Susceptibility to false memories for stereotypes and frequencies across cultures in younger and older adults
Garavito, David Michael Nolta
Fuzzy-trace theory (FTT) posits that there are two independent types of memory processing: gist and verbatim. Meaning-based, gist memory, unlike detailed, verbatim memory, is more resistant to fading over time, but this resilient type of memory can also facilitate the production of false memories. This is especially true when the items to be remembered are connected via semantic relationships, as in stereotypes, and reliance on gist memories, increases with age. We first provide an overview of FTT and the false memory phenomenon. We then present results from 2 experiments using a cued recall task tapping self-generated stereotypes for eating habits of two hypothetical people (a healthy eater and an unhealthy eater) based on the frequency of their meals. In the first experiment, we used a between-subjects manipulation of delay (either immediately tested or after 7 days) and recruited 2 age groups (18-22 or older than 55). 770 college-age and 92 older adults in the U.S. were shown 20 meals that two hypothetical people ate in the past month. We then tested participants on how many times a certain meal repeated among the 20 they studied. Probes included targets, gist-consistent distractors and gist-inconsistent distractors. This design allowed us to gather data on how false memories for self-generated stereotypes compared to true memories for each age group and how that changed with or without a delay. In our second study, we again examined the effects of delay and age with a sample of 117 college-aged (18-22) and 133 post college (23-55) participants from Brazil. Last, we ran a planned comparison of the 770 participants in the 18-22 group from the U.S. and the 133 participants from the 18-22 group from Brazil for another 2 (country) x 2 (immediate or delay) between-subjects design. In our experiments, results supported FTT’s predictions: Related distractors that fit the stereotype were falsely remembered to have appeared as often as targets that were shown. This effect grew stronger with age and after a delay, such that our oldest age group, over 55 years of age, estimated stereotype-consistent distractors as having been presented multiple times and, in some cases, more often than the true targets. Our results show that self-generated stereotypes not only facilitate false memory production, but that this effect is reliable across cultures and is strengthened as one ages and with a delay between presentation and testing. These results are particularly important in a legal context, where memory is rarely tested immediately after important events and accurate memory can determine if a defendant is convicted.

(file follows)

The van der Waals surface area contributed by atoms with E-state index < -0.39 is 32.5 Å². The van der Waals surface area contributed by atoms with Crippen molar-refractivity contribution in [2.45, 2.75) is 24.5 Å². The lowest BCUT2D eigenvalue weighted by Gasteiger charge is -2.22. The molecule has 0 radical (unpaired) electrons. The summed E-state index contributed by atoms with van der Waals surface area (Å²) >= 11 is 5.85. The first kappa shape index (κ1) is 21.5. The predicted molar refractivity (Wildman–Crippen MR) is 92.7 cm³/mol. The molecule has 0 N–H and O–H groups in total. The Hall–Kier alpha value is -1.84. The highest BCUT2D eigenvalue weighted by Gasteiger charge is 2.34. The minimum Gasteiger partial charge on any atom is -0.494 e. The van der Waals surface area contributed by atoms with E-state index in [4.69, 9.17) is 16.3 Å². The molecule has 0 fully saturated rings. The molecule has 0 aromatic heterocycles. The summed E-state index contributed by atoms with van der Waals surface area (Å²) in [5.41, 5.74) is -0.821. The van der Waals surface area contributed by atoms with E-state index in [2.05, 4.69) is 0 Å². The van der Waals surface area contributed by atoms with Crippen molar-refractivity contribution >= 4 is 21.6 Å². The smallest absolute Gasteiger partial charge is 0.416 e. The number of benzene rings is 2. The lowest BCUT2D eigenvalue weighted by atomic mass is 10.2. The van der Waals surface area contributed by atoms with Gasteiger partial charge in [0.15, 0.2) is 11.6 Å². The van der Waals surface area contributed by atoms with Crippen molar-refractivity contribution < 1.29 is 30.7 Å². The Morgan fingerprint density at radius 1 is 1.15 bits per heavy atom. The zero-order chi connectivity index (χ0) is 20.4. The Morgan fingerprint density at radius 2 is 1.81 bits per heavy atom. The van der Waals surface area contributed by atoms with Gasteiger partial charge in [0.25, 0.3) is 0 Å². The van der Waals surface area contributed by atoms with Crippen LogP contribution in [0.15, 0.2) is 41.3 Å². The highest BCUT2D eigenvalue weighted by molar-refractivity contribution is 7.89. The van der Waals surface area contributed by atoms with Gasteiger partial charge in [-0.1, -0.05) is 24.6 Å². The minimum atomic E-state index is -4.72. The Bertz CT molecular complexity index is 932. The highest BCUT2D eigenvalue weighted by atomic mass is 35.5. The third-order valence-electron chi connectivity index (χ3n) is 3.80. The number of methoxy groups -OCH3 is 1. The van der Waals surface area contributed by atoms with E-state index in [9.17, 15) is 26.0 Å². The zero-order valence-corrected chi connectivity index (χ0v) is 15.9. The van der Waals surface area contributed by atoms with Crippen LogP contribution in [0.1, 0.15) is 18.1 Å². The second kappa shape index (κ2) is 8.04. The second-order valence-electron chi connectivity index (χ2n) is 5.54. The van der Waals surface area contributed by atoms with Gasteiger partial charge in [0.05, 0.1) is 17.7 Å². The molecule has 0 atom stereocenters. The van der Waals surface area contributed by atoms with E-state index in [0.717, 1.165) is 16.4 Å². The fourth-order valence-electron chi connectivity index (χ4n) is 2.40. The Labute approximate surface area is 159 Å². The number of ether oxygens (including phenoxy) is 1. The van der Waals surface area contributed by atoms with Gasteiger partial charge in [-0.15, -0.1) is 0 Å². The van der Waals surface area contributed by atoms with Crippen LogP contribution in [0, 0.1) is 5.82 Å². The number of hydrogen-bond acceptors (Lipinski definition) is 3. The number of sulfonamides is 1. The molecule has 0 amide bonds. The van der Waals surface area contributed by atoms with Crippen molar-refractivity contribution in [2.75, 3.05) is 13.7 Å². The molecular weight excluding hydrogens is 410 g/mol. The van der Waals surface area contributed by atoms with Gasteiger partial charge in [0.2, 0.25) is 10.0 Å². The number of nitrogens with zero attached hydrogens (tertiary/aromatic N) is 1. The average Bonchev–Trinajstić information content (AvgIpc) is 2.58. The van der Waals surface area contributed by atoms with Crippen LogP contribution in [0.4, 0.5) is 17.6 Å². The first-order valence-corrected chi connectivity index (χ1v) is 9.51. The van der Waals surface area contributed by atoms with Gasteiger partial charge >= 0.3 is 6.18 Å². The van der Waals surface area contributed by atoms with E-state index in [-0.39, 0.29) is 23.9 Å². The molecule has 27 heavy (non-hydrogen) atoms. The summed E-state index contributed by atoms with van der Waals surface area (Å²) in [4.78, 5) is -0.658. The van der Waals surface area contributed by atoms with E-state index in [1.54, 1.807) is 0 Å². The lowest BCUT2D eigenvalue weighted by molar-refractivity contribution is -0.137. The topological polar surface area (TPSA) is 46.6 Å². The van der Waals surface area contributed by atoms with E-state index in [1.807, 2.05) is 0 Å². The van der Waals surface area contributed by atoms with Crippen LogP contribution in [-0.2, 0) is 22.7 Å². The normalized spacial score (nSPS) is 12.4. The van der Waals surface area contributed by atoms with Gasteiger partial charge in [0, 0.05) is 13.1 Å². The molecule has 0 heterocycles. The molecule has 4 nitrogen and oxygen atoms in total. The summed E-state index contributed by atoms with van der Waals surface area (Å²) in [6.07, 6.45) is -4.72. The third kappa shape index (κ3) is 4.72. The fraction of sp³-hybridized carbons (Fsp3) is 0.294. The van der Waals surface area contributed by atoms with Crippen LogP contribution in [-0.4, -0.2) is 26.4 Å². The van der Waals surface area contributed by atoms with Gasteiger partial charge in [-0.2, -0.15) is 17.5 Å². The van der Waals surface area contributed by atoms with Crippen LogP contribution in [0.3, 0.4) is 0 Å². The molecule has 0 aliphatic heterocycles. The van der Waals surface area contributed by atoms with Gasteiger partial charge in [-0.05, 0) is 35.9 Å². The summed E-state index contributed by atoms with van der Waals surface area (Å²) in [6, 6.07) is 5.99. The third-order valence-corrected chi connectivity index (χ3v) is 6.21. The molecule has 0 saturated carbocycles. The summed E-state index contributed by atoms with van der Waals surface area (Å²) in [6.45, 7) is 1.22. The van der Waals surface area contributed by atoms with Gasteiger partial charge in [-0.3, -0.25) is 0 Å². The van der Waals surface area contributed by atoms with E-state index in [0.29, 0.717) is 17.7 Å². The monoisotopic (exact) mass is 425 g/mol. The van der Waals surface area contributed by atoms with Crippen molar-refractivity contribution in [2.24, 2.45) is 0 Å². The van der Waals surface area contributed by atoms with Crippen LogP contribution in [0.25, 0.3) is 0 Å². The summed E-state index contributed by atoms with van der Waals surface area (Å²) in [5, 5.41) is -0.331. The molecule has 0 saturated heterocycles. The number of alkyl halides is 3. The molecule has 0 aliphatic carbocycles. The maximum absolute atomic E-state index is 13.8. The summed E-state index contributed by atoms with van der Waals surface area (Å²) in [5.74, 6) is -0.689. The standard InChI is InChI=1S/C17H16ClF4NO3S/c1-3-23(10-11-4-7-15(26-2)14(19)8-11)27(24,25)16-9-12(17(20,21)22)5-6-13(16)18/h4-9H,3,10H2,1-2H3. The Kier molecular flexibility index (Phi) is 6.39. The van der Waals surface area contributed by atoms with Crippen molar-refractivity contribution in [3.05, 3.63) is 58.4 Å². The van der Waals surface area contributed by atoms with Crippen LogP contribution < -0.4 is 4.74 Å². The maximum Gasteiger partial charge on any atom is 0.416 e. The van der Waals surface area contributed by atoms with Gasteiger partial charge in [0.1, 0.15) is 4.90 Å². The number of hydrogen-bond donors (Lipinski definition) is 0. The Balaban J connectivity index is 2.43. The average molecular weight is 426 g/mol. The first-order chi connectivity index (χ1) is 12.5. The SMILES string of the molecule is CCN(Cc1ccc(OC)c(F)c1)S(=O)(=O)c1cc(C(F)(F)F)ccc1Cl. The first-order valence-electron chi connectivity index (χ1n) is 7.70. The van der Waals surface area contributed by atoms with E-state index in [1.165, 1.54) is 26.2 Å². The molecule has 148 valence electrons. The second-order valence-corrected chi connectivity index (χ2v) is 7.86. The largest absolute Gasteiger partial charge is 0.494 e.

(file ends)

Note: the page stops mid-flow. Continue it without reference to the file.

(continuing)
Psychology; Aging; Cognitive psychology; Developmental psychology; Cross-cultural; False memories; Fuzzy-trace theory; Stereotypes
Brainerd, Charles; Blume, John H.
M.A., Human Development
Master of Arts
dissertation or thesis